Colorado City Takes The Internet Into Their Own HandsBy: Zach Walton - July 19, 2012
It’s pretty awesome that Google is bringing Fiber Internet to the folks in Kansas City. It’s not so awesome for Time Warner Cable as they are terrified of the competition. It seems the movement to affordable, faster Internet is beginning to spread with one city offering cheap Internet to its residents and local businesses.
Longmont, Colorado is a pretty unique city. The residents voted in 2011 to get rid of a statute that prevents the city from offering Internet to its citizens. Before that, residents had to contend with the high prices and low speeds that are emblematic of current ISPs.
At the moment, the fiber network in Longmont will be used to service local businesses, but the TimesCall noties that about 1,100 homes could connect to the service as well. These people are just biting at the bit to get the fiber network up and running with over 57 percent of residents at a city council meeting opting for the network to go up immediately.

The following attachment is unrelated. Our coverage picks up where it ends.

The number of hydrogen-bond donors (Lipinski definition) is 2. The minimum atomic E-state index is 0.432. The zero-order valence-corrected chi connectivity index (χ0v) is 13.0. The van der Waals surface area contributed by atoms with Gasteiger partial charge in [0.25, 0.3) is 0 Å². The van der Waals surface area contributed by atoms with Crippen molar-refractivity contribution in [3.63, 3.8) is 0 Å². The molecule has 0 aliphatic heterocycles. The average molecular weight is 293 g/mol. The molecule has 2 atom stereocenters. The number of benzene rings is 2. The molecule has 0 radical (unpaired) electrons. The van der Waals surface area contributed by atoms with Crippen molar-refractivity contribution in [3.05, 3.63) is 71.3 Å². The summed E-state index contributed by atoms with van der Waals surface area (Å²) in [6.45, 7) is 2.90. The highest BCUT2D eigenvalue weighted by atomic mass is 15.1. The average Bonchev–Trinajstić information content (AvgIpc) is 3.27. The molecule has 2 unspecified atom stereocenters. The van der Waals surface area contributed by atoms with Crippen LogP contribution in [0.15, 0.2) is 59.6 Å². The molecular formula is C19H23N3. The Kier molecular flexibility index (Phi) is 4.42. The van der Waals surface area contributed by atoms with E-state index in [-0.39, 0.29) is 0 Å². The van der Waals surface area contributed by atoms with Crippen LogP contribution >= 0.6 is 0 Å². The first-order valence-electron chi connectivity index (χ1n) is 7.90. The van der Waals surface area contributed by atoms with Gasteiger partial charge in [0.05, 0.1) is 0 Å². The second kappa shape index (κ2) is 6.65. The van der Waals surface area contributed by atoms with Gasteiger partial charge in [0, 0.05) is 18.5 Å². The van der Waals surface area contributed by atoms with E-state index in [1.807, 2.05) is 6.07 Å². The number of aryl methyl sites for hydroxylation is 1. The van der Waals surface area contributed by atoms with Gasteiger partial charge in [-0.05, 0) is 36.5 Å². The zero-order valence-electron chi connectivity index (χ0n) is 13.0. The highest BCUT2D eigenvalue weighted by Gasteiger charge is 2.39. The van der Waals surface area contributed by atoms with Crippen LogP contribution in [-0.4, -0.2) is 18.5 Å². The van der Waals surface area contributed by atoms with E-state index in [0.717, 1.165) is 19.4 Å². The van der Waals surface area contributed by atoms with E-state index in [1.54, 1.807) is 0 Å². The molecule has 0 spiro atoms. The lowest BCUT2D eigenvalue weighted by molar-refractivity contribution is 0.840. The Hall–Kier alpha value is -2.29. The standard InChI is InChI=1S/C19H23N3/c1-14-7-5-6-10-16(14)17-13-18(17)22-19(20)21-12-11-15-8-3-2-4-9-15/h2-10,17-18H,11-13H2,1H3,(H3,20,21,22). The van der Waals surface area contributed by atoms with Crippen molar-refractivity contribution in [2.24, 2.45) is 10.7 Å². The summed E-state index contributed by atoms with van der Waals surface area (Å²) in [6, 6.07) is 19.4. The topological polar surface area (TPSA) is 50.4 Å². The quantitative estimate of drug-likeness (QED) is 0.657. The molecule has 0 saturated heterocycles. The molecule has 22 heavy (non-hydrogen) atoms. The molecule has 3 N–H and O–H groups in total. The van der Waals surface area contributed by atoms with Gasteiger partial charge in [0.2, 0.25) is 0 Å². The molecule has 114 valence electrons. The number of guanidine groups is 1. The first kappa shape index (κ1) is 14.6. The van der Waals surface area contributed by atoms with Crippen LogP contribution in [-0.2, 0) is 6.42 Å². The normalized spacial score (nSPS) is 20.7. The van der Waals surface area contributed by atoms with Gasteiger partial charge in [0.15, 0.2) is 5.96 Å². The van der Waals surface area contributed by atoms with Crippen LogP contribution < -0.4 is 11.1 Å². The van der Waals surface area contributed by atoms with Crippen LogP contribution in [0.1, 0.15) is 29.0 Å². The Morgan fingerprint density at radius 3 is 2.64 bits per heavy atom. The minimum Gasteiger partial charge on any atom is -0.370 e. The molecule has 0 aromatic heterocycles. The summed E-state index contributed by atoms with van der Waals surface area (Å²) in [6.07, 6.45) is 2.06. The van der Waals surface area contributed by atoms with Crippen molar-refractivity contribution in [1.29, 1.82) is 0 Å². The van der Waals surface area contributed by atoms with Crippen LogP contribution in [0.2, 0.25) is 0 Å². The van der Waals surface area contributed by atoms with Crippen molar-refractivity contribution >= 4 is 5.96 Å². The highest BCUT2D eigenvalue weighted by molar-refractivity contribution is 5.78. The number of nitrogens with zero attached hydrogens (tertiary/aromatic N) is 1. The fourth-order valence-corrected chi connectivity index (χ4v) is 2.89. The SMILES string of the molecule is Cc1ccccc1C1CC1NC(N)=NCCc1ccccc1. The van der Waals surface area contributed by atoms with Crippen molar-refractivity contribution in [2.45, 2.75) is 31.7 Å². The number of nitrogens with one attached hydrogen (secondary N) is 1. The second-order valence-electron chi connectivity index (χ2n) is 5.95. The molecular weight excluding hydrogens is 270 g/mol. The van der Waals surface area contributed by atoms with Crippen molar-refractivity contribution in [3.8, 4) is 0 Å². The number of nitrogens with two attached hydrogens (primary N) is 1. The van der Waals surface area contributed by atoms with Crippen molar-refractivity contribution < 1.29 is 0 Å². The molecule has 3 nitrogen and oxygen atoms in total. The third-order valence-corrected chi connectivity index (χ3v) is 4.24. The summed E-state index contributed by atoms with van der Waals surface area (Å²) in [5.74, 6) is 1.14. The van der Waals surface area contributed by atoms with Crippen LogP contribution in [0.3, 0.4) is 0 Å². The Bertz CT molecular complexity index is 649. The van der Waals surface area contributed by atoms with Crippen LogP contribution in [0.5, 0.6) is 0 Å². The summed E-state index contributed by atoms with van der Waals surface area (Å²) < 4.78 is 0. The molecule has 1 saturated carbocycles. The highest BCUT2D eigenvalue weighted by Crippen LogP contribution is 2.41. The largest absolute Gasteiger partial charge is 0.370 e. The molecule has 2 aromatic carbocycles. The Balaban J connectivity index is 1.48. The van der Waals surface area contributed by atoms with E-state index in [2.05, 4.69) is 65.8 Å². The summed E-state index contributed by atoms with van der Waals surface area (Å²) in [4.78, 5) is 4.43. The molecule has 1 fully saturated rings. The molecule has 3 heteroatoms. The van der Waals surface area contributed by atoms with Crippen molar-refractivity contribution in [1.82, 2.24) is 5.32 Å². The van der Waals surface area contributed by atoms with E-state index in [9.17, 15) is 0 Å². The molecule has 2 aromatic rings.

Of course, a city isn’t Google. They don’t have the resources to just roll out a new fiber network like that. Still, city officials believe that they can build out the network now as revenue allows and then start building more once they get more business.
This is just one city, but we have to look at the bigger picture here. This is a city that’s rebelling against the major ISPs and offering its citizens a cheaper alternative. Even Google is still a major corporation that could one day fall to the dark side of ISPs. With this, the Internet becomes an affordable city utility like trash or water.
As we move towards a world that is more connected and the Internet becomes more prevalent, expect to see more things like this. Obviously, not every city will be able to offer fiber networks to their residents, but it’s entirely possible to see communities start offering cheaper Internet to their residents. Some cities already offer free wireless in public locations such as libraries and parks. It’s not too much of a stretch to see cities expanding that reach over a wider area.